Wildflower Seed on the Sand and Stone

This summer has been filled with mental breaks as I gear up for my next big project: The Dining Room table. I spent some time with the girls and knocked out some stuff for the house and garden. This project started with a trip to Kencraft in Toledo, OH for a Make Something event; it ended with a sassafras plant stand and many lessons along the way.

IMG_1218

Sassafras shorts

During this build, I was lucky enough to have my 13 year old niece visiting from Florida. She stayed with us for six weeks and I experienced what it’s like to have an intelligent, funny, eager-to-learn teenager in the house. She required little more than a nod toward the basement, and the occasional long sleeve shirt (it’s much colder here after all), to get her interested in woodworking. She’s had a tougher go at it than most, but I trust she found a much needed respite both living with us and learning to build things. She was eager to complete various tasks and wasn’t afraid to ask questions when she needed.

Unlike most of my builds, this was straight from a Wood magazine plan . My subscription lapsed many, many years ago but this was a fun thing to crank out without too much struggle or design skills (hing: I’m saving those for the dining room table). I wanted something we could accomplish given her short time here. Here are some of the highlights.

One of my favorite aspects was getting a tiny glimpse into my future; or least I hope so. I had a work trip in the middle of this build. I left instructions for my niece to sand and paint the parts with my girls while I was gone. I was hoping to return from my trip ready to put things together, in the nice blue tone she’d chosen, but they were only half done. Oh well, it’s better than having to do all the work myself. This must be what it’s like to have teenage apprentices in the shop.

My niece wasn’t able to see the final construction but she has followed on Instagram. On my own, I drilled more holes, installed more screws, plugged more holes, and added a few coats of touch up after it was all together.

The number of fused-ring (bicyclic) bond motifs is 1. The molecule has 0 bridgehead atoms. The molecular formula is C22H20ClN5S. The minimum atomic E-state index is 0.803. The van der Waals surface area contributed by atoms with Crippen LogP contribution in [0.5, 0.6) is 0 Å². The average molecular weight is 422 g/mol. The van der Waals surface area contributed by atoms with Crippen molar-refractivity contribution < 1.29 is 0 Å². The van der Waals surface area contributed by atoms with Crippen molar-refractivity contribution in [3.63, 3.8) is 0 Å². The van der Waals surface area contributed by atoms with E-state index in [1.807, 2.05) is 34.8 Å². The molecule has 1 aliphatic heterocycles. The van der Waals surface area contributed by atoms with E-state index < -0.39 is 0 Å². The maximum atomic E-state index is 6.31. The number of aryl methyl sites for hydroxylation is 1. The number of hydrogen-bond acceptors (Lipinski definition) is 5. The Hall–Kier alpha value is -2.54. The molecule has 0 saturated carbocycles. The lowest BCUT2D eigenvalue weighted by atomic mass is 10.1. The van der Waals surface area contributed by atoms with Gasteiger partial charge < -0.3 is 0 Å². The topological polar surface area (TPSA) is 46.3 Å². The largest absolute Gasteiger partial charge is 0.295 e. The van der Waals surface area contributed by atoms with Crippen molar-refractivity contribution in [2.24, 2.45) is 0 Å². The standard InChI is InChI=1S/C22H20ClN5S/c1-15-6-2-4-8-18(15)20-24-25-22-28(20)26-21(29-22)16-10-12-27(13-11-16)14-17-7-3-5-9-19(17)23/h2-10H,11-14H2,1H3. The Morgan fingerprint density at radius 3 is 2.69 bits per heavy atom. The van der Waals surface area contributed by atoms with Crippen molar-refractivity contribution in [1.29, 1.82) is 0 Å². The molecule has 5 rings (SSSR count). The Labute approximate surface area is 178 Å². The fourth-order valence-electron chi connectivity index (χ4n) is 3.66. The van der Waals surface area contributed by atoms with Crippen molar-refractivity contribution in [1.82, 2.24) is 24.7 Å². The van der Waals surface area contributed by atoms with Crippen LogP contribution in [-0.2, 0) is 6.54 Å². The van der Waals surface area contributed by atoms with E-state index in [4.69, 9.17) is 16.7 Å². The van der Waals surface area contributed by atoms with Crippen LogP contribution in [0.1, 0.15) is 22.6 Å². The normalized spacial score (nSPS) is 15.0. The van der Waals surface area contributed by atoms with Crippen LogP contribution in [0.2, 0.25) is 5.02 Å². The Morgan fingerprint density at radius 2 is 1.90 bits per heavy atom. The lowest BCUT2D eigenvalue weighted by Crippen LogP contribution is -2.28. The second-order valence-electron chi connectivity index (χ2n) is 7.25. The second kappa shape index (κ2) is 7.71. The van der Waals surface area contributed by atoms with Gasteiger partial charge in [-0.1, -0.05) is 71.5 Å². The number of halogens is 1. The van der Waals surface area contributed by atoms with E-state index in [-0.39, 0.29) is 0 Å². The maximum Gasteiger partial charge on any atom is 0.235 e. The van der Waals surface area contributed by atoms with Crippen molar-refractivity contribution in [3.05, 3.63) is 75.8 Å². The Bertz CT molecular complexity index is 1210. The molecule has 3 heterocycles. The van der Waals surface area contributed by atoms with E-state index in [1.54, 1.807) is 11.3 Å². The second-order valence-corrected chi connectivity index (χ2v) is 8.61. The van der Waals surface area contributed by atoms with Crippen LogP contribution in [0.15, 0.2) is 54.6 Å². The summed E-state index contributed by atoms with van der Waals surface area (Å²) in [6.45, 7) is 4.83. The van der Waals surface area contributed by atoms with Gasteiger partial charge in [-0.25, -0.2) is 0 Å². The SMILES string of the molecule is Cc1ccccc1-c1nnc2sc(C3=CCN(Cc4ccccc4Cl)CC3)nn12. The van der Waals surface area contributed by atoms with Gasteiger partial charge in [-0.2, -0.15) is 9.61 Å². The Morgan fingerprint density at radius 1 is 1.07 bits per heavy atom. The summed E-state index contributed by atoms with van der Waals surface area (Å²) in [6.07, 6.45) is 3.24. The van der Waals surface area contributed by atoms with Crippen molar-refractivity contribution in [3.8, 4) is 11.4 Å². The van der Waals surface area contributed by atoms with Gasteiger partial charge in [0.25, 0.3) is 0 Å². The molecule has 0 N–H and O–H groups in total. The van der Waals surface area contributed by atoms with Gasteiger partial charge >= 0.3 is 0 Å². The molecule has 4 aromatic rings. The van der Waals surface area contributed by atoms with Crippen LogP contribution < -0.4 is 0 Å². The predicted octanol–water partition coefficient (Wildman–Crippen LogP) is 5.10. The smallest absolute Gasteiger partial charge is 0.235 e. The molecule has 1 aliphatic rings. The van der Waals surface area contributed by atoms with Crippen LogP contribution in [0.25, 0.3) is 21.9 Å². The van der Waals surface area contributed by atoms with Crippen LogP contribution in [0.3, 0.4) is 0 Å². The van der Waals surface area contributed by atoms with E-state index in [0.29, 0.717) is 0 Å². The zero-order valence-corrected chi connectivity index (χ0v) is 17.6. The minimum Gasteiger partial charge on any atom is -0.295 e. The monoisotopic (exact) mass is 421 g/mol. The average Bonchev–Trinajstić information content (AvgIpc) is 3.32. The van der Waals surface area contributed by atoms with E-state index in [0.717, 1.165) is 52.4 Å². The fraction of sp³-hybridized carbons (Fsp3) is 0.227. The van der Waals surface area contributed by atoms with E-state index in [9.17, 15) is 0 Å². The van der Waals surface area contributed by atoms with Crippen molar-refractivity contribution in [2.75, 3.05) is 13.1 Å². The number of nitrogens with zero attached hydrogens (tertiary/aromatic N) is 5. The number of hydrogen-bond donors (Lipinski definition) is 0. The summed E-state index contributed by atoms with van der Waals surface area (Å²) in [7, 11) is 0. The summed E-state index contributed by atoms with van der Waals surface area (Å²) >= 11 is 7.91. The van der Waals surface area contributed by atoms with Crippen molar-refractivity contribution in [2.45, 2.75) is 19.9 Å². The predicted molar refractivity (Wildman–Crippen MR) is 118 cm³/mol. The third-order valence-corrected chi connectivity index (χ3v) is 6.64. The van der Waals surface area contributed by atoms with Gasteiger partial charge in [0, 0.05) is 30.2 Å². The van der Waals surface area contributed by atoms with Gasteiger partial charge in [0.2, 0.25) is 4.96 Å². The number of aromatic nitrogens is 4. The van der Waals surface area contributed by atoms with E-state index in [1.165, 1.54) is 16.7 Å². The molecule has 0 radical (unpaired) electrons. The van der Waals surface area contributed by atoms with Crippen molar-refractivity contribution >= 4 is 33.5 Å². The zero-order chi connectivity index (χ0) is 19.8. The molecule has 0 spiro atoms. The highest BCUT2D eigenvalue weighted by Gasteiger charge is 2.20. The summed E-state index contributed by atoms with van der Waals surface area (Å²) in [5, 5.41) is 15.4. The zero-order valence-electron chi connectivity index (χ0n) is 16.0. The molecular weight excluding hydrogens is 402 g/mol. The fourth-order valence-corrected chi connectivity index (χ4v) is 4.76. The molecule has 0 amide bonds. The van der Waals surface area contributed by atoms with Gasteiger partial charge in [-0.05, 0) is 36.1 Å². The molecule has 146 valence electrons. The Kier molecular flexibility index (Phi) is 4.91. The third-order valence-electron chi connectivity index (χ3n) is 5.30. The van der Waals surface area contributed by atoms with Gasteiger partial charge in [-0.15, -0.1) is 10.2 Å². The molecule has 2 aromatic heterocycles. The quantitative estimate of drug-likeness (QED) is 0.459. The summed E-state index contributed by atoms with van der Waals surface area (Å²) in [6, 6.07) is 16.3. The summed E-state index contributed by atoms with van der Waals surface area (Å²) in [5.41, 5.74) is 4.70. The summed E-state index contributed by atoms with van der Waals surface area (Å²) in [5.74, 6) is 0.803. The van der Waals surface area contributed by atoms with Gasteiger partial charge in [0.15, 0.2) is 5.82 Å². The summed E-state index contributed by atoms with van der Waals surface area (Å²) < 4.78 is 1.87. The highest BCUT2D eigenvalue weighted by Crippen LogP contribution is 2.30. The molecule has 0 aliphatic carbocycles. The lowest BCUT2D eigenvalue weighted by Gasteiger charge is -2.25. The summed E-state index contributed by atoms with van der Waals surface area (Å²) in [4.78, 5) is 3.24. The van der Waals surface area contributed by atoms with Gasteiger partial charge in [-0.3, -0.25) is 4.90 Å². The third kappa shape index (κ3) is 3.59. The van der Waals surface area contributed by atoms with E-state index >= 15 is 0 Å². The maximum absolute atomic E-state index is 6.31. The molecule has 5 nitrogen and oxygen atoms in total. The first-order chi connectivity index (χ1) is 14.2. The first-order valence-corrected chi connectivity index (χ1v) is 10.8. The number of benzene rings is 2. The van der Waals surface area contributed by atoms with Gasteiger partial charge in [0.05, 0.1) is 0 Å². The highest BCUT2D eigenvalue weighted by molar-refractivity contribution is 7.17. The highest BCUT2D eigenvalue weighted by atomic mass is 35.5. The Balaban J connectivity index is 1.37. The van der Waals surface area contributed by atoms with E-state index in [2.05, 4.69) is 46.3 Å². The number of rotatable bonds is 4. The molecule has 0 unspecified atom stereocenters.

I top coated the milk paint with a new-to-me product: General Finishes 450. It works wonderfully and goes on easy. I installed the stand in the garden with some pots my wife made years ago. I’ve always loved the way they look but we missed the northern window for planting herbs. Next year. The finish has been holding up nice over the past few weeks in the sun and rain.

As I reflect on this project many things come to mind. The universe launched the Workshop of Our Own campaign while this build took place. Megan Fitzpatrick wrote these words of wisdom describing her thoughts regarding “separate nouns.” And outside our woodworking world, the political and social struggles continued to rage. These issues ring true to me. Few things hit home more than acknowledgement of my own privileges afforded me by the color of my skin and the bits swaying below my navel instead of above. Alas, I can only change the things around me. So to that end, I’m leaving for Florida soon to help my brother work on his new house and while I’m there, I’ll plant the seeds of a workshop for my niece.

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About Shawn Nichols

Heady. Phishy. Woodworker
This entry was posted in General Philosophy, Kids Furniture, Uncategorized and tagged , , , , , , , . Bookmark the permalink.

2 Responses to Wildflower Seed on the Sand and Stone

  1. tombuhl says:

    This is a wonderful post, Shawn. Thanks for sharing. Happy summer to you and yours.

    Like

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